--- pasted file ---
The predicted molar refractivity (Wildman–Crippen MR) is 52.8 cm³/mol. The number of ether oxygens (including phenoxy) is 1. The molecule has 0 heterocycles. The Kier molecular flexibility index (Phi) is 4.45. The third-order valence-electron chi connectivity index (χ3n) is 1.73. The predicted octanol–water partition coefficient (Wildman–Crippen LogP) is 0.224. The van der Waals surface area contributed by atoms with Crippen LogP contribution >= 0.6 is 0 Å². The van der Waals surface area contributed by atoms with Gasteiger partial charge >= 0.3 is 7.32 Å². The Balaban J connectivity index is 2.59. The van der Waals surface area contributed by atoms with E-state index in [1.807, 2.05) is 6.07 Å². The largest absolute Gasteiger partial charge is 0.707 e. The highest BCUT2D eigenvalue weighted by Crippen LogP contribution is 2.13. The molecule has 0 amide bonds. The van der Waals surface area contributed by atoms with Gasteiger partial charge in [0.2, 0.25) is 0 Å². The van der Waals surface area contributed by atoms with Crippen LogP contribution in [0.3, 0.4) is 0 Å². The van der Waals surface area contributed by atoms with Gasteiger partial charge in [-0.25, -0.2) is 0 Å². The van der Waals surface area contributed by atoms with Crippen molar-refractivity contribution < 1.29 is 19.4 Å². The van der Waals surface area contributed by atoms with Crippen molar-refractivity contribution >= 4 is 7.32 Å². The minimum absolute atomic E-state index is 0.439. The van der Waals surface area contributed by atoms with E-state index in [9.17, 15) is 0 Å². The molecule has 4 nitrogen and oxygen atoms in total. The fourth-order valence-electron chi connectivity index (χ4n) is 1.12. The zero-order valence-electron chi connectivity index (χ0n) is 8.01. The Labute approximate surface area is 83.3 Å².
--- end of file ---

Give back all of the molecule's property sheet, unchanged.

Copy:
The predicted molar refractivity (Wildman–Crippen MR) is 52.8 cm³/mol. The number of ether oxygens (including phenoxy) is 1. The molecule has 0 heterocycles. The Kier molecular flexibility index (Phi) is 4.45. The third-order valence-electron chi connectivity index (χ3n) is 1.73. The predicted octanol–water partition coefficient (Wildman–Crippen LogP) is 0.224. The van der Waals surface area contributed by atoms with Crippen LogP contribution >= 0.6 is 0 Å². The van der Waals surface area contributed by atoms with Gasteiger partial charge >= 0.3 is 7.32 Å². The Balaban J connectivity index is 2.59. The van der Waals surface area contributed by atoms with E-state index in [1.807, 2.05) is 6.07 Å². The largest absolute Gasteiger partial charge is 0.707 e. The highest BCUT2D eigenvalue weighted by Crippen LogP contribution is 2.13. The molecule has 0 amide bonds. The van der Waals surface area contributed by atoms with Gasteiger partial charge in [0.2, 0.25) is 0 Å². The van der Waals surface area contributed by atoms with Crippen LogP contribution in [0.3, 0.4) is 0 Å². The van der Waals surface area contributed by atoms with Gasteiger partial charge in [-0.25, -0.2) is 0 Å². The van der Waals surface area contributed by atoms with Crippen molar-refractivity contribution < 1.29 is 19.4 Å². The van der Waals surface area contributed by atoms with Crippen molar-refractivity contribution >= 4 is 7.32 Å². The minimum absolute atomic E-state index is 0.439. The van der Waals surface area contributed by atoms with E-state index in [9.17, 15) is 0 Å². The molecule has 4 nitrogen and oxygen atoms in total. The fourth-order valence-electron chi connectivity index (χ4n) is 1.12. The zero-order valence-electron chi connectivity index (χ0n) is 8.01. The Labute approximate surface area is 83.3 Å².